Rivers and Canals

The Kennet & Avon Canal links Bristol to London. Acting as a natural barrier across the South of England many Pillboxes were strategically placed along its banks in anticipation of a German invasion during the Second World War.

Sections of the K&A form part of the North Wessex Downs AONB and supports a diverse range of plant and wildlife. The restoration and reopening of the canal has seen its popularity return and allow for boaters, cyclists and walkers to enjoy the heritage.

And to help you explore the canal are several pubs either on the banks or a short walk where you can stop for suitable refreshment.

You can find more information on the Kennet & Avon Canal here.

Kennet and Avon Canal

The River Lambourn rises in the chalk hills of the Berkshire Downs near the village of Lambourn. Passing through beautiful villages in the Lambourn Valley, farm and woodland before joining the River Kennet near Newbury.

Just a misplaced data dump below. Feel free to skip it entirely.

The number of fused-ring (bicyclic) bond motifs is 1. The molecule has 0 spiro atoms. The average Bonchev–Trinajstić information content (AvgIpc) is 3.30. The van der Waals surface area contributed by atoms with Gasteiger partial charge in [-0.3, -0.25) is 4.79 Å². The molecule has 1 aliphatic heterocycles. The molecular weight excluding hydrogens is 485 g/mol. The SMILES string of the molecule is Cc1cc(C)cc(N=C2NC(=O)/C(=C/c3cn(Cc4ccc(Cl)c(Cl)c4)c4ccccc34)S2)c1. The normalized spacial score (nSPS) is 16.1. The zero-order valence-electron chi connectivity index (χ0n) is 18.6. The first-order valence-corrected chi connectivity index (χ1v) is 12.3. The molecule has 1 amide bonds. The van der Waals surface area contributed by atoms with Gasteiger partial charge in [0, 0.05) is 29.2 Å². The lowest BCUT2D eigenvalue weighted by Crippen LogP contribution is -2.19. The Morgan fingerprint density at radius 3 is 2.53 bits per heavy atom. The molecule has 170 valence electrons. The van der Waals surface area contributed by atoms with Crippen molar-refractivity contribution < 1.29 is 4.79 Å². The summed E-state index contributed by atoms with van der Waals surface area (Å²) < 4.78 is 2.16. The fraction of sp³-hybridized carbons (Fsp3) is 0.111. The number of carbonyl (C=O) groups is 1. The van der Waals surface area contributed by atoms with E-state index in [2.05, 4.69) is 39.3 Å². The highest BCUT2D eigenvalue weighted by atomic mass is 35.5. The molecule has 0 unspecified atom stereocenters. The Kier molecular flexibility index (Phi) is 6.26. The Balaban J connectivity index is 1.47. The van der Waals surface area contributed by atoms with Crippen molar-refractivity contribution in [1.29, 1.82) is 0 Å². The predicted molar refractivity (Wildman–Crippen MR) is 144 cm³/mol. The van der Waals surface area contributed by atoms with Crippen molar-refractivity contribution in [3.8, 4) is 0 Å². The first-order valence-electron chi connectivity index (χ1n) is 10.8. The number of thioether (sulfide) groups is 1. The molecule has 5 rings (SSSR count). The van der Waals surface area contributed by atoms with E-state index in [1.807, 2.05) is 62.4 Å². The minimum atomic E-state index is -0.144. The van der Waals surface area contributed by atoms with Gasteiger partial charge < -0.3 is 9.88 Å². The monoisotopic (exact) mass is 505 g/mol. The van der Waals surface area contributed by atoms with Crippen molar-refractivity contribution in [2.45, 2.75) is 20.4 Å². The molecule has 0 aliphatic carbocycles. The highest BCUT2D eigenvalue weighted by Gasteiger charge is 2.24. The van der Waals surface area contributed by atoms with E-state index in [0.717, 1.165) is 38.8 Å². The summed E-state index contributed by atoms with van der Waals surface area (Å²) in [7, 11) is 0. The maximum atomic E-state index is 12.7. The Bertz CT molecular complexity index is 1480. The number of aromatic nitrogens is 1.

The River Lambourn, for most parts, is a Site of Special Scientific Interest and supports rare and varied plant and wildlife. The chalk stream is one of only a few that has absolutely no abstraction and has the coldest water of any in southern England

Wild Brown Trout and Grayling thrive in the gin-clear and fast flowing waters lending itself to some fantastic fishing.

On its journey from Lambourn to Newbury there are several lovely village pubs to enjoy this beautiful river including the Three Horseshoes at Donnington.

The River Kennet, the largest tributary of the River Thames and one of England's most important chalk streams flows through West Berkshire, for most part adjacent to, and sometimes joining the Kennet & Avon Canal.